NSW budget invests heavily in roads


Budget spend includes freight-specific projects to remove pinch points and improve productivity

 

More than $5 billion will be pumped into New South Wales road, rail and maritime infrastructure programs next financial year, including truck-specific projects.  

The NSW budget, released today, announced a record $5.5 billion spend made up of state and federally funded initiatives to develop new projects and maintain existing infrastructure.  

The funds will go towards continuing work on the four-lane upgrade of the Pacific Highway, fast-tracking work on the WestConnex project, road safety initiatives, upgrading the Princes and Greater Western highways and lifting the standard of state and local roads.

"This is the largest roads, maritime and freight budget in the state’s history, bringing our overall funding commitment to more than $20 billion since March 2011," NSW roads minister Duncan Gay says.

The budget allocates $200 million to the Regional Freight Pinch Point and Safety Program, with funds to be invested in works on the Bells Line of Road, the Golden Highway, Kings Highway and Gocup Road.

Another $50 million will go towards the Western NSW Freight Productivity Program. Gay says the money will be spent fast-tracking work on the Cobb and Silver City highways.  

NSW will contribute a further $46 million to the $77 million joint-funded Bridges for the Bush scheme, which is aimed at upgrading or replacing critical bridges and building and upgrading truck rest areas to improve productivity and safety in the trucking industry.  

The government will funnel $37.5 million into its Fixing Country Roads program, which Gay says will be used to fix ‘last mile’ access constraints on local roads.

Gay says the budget also marks the largest investment in road safety in NSW history, with the budget allocating $283.7 million in state and federally-funded projects to safety-related projects.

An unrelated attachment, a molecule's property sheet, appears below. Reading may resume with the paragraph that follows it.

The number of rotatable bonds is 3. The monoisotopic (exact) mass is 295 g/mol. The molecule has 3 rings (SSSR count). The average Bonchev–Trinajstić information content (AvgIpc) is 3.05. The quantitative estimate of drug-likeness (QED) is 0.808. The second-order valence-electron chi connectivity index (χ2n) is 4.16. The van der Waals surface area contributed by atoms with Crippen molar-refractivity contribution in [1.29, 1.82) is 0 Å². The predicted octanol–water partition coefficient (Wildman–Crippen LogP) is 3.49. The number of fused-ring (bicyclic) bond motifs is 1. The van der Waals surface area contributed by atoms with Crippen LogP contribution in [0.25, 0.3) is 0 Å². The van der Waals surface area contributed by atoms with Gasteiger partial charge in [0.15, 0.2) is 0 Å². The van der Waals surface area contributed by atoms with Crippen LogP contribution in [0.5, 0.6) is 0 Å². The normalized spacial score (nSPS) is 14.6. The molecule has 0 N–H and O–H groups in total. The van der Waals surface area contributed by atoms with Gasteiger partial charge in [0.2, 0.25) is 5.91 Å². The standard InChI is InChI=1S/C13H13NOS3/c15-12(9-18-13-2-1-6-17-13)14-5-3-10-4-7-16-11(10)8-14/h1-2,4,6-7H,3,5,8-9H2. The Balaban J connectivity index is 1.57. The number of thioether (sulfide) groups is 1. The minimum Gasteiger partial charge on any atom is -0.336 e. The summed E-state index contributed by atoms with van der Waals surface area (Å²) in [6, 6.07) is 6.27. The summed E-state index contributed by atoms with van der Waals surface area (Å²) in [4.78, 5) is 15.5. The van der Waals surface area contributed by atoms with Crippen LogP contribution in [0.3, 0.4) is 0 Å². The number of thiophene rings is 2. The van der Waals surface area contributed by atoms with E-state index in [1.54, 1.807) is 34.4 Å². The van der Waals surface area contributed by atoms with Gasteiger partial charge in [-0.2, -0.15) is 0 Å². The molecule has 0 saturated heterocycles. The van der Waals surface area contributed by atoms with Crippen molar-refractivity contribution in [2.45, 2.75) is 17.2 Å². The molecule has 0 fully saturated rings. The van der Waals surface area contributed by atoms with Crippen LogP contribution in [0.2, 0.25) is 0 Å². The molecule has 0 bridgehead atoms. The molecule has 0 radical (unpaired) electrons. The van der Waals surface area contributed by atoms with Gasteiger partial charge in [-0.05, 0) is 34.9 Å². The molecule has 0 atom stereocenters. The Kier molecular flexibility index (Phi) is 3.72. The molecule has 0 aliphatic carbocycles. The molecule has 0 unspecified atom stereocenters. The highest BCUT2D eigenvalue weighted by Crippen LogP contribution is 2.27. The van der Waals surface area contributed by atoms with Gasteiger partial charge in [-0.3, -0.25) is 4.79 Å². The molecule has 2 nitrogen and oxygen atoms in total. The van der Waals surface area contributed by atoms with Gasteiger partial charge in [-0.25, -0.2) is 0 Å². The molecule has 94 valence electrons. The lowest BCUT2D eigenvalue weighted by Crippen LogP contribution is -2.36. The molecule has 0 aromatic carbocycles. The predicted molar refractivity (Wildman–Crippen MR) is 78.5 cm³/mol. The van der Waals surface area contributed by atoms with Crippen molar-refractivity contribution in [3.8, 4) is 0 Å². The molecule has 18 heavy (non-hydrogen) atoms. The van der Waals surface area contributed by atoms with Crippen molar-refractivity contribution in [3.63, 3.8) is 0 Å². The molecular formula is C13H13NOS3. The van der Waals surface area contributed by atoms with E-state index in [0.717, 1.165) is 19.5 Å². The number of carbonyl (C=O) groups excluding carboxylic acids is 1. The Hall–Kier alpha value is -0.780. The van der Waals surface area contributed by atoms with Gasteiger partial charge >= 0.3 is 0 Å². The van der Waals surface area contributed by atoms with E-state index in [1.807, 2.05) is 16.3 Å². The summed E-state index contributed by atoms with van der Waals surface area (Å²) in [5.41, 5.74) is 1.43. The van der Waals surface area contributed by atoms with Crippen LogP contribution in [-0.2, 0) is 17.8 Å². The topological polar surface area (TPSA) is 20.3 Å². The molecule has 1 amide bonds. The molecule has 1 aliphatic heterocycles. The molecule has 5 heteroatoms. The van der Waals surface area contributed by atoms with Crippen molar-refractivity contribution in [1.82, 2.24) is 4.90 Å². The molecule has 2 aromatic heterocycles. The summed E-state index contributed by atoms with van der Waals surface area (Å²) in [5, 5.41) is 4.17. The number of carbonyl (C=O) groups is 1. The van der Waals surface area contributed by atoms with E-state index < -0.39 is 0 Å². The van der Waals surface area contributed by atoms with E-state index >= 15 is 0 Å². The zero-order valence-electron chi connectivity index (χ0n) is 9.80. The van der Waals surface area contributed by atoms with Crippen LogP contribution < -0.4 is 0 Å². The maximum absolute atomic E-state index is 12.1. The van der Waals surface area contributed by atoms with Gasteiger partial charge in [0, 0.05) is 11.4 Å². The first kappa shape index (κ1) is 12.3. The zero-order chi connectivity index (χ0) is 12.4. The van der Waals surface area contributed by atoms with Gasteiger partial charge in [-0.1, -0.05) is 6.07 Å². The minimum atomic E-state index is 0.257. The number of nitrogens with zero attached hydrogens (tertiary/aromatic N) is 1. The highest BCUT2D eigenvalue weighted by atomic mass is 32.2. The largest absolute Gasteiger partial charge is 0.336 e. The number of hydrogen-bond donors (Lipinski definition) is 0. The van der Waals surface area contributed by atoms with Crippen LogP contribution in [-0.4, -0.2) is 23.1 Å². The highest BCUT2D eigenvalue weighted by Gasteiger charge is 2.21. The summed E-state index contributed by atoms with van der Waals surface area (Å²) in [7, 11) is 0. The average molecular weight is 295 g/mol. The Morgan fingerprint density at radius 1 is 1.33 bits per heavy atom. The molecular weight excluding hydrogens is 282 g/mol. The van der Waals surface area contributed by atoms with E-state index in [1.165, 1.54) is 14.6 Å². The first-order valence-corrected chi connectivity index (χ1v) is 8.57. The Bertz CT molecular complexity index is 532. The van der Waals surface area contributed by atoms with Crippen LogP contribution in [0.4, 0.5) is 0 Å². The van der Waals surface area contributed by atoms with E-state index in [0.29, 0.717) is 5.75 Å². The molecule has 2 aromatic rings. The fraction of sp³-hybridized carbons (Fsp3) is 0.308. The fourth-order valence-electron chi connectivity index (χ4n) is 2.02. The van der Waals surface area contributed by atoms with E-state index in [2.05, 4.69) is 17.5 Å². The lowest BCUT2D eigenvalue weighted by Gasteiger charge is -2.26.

Money will go to continuing the rollout of flashing lights at school, increasing police enforcement resources and carrying out safety upgrades to the Kings Highway.

"Our $25.1 million commitment to fund enhanced police enforcement is more than double what was spent only five years ago," Gay says.

"Transport for NSW conducted a detailed review of the Kings Highway which identified a number of safety measures needed to protect motorists using this vital link between the ACT and the Princes Highway."

The $10 million to be spent on safety upgrades to the Kings Highway stems from a $59 million program previously announced to improve the route.  

The program includes funding for more speed cameras, including point-to-point cameras targeted at heavy vehicles.

The budget includes a further $99.4 million from NSW to continue work on the northern Sydney rail freight corridor to improve access through the Sydney-Newcastle rail corridor between Strathfield and Broadmeadow.

Country NSW will receive $69 million for major road upgrades including the Moree Bypass and additional overtaking lanes on the Newell Highway.  

"The budget reflects the ongoing commitment of the NSW Government to deliver quality infrastructure to ease congestion, better connect communities, support the nation’s freight task and ensure road and waterway users can access safer and more reliable travel," Gay says.  

Meanwhile, NSW businesses will receive a cut to their WorkCover premiums.

Treasurer Andrew Constance says 200,000 employers across 414 industries will benefit from an average reduction of 5 percent.

"The premium cuts announced today are on top of the average 12.5 percent rate reductions delivered in 2013, which have already returned $334 million," he says.

"This means that since the application of the first set of performance-based rate reductions in June 2013, a total of $447 million in premium reductions has been returned to the NSW economy."

In handing down the budget, Constance announced a deficit of $283 million for 2014-15, before the budget returns to surplus of $600 million the following financial year. 

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